more » « less
  3. Abstract Linearized wave solutions on the equatorial beta plane are examined in the presence of a background meridional moisture gradient. Of interest is a slow, eastward-propagating n = 1 mode that is unstable at planetary scales and only exists for a small range of zonal wavenumbers ( ). The mode dispersion curve appears as an eastward extension of the westward-propagating equatorial Rossby wave solution. This mode is therefore termed the eastward-propagating equatorial Rossby wave (ERW). The zonal wavenumber-2 ERW horizontal structure consists of a low-level equatorial convergence center flanked by quadrupole off-equatorial gyres, and resembles the horizontal structure of the observed MJO. An analytic, leading-order dispersion relationship for the ERW shows that meridional moisture advection imparts eastward propagation, and that the smallness of a gross moist stability–like parameter contributes to the slow phase speed. The ERW is unstable near planetary scales when low-level easterlies moisten the column. This moistening could come from either zonal moisture advection or surface fluxes or a combination thereof. When westerlies instead moisten the column, the ERW is damped and the westward-propagating long Rossby wave is unstable. The ERW does not exist when the meridional moisture gradient is too weak. A moist static energy budget analysis shows that the ERW scale selection is partly due to finite-time-scale convective adjustment and less effective zonal wind–induced moistening at smaller scales. Similarities in the phase speed, preferred scale, and horizontal structure suggest that the ERW is a beta-plane analog of the MJO. 
    more » « less
  4. Abstract

    The Madden‐Julian oscillation (MJO) is the leading source of global subseasonal predictability; however, many dynamical forecasting systems struggle to predict MJO propagation through the Maritime Continent. Better understanding the biases in simulated physical processes associated with MJO propagation is the key to improve MJO prediction. In this study, MJO prediction skill, propagation processes, and mean state biases are evaluated in reforecasts from models participating in the Subseasonal Experiment (SubX) and Subseasonal to Seasonal (S2S) prediction projects. SubX and S2S reforecasts show MJO prediction skill out to 4.5 weeks based on the Real‐time Multivariate MJO index consistent with previous studies. However, a closer examination of these models' representation of MJO propagation through the Maritime Continent reveals that they fail to predict the MJO convection, associated circulations, and moisture advection processes beyond 10 days with most of models underestimating MJO amplitude. The biases in the MJO propagation can be partly associated with the following mean biases across the Indo‐Pacific: a drier low troposphere, excess surface precipitation, more frequent occurrence of light precipitation rates, and a transition to stronger precipitation rates at lower humidity than in observations. This indicates that deep convection occurs too frequently in models and is not sufficiently inhibited when tropospheric moisture is low, which is likely due to the representation of entrainment.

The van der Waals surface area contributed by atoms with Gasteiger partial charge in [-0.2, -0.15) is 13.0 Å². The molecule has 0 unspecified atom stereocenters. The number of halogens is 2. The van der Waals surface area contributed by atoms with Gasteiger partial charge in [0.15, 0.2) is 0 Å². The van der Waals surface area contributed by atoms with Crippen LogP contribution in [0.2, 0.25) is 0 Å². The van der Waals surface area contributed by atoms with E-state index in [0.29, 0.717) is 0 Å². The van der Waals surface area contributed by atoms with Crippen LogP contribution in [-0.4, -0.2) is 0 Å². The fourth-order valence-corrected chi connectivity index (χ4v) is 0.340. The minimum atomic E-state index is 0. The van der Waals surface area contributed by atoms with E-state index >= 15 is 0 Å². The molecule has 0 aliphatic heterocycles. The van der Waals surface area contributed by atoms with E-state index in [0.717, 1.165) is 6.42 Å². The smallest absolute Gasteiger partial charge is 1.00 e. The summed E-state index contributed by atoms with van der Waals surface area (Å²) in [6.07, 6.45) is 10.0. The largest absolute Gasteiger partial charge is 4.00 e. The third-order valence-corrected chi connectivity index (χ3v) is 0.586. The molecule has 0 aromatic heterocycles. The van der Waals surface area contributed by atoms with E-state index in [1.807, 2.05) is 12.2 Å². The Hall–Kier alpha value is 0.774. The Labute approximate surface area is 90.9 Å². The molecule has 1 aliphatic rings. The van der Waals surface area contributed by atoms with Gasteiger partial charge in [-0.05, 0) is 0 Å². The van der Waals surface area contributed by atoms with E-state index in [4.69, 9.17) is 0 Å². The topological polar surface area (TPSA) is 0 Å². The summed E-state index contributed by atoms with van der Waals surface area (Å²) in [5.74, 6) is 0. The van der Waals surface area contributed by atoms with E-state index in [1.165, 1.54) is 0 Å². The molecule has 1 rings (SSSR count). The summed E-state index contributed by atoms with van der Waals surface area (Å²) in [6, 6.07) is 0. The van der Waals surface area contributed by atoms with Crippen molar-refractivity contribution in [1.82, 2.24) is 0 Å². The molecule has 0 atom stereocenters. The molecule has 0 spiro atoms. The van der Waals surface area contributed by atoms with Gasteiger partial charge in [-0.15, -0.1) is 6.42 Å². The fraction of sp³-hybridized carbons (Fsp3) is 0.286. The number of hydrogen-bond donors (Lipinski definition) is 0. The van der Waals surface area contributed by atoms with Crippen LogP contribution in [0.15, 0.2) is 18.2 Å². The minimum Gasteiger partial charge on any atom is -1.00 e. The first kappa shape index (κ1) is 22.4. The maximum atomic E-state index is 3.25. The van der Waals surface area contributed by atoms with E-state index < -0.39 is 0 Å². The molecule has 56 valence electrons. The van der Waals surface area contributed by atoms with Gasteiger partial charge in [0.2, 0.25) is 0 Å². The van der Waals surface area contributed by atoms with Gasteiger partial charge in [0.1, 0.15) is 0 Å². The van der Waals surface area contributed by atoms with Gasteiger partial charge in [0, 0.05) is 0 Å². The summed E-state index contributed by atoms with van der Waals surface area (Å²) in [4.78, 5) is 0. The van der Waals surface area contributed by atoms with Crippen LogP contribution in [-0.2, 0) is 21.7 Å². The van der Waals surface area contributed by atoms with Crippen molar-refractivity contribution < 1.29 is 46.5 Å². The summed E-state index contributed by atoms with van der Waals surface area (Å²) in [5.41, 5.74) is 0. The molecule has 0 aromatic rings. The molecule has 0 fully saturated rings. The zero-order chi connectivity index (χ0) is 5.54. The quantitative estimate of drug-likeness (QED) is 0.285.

more » « less
  5. null (Ed.)
    Abstract A normalization method is applied to MJO-scale precipitation and column integrated moist static energy (MSE) anomalies to clearly illustrate the phase evolution of MJO. It is found that the MJO peak phases do not move smoothly, rather they jump from the original convective region to a new location to its east. Such a discontinuous phase evolution is related to the emerging and developing of new congestus convection to the east of the preexisting deep convection. While the characteristic length scale of the phase jump depends on a Kelvin wave response, the associated time scale represents the establishment of an unstable stratification in the front due to boundary layer moistening. The combined effect of the aforementioned characteristic length and time scales determines the observed slow eastward phase speed. Such a phase evolution characteristic seems to support the moisture mode theory of the second type that emphasizes the boundary layer moisture asymmetry, because the moisture mode theory of the first type, which emphasizes the moisture or MSE tendency asymmetry, might favor more “smooth” phase propagation. A longitudinal-location-dependent premoistening mechanism is found based on moisture budget analysis. For the MJO in the eastern Indian Ocean, the premoistening in front of the MJO convection arises from vertical advection, whereas for the MJO over the western Pacific Ocean, it is attributed to the surface evaporating process. 
    more » « less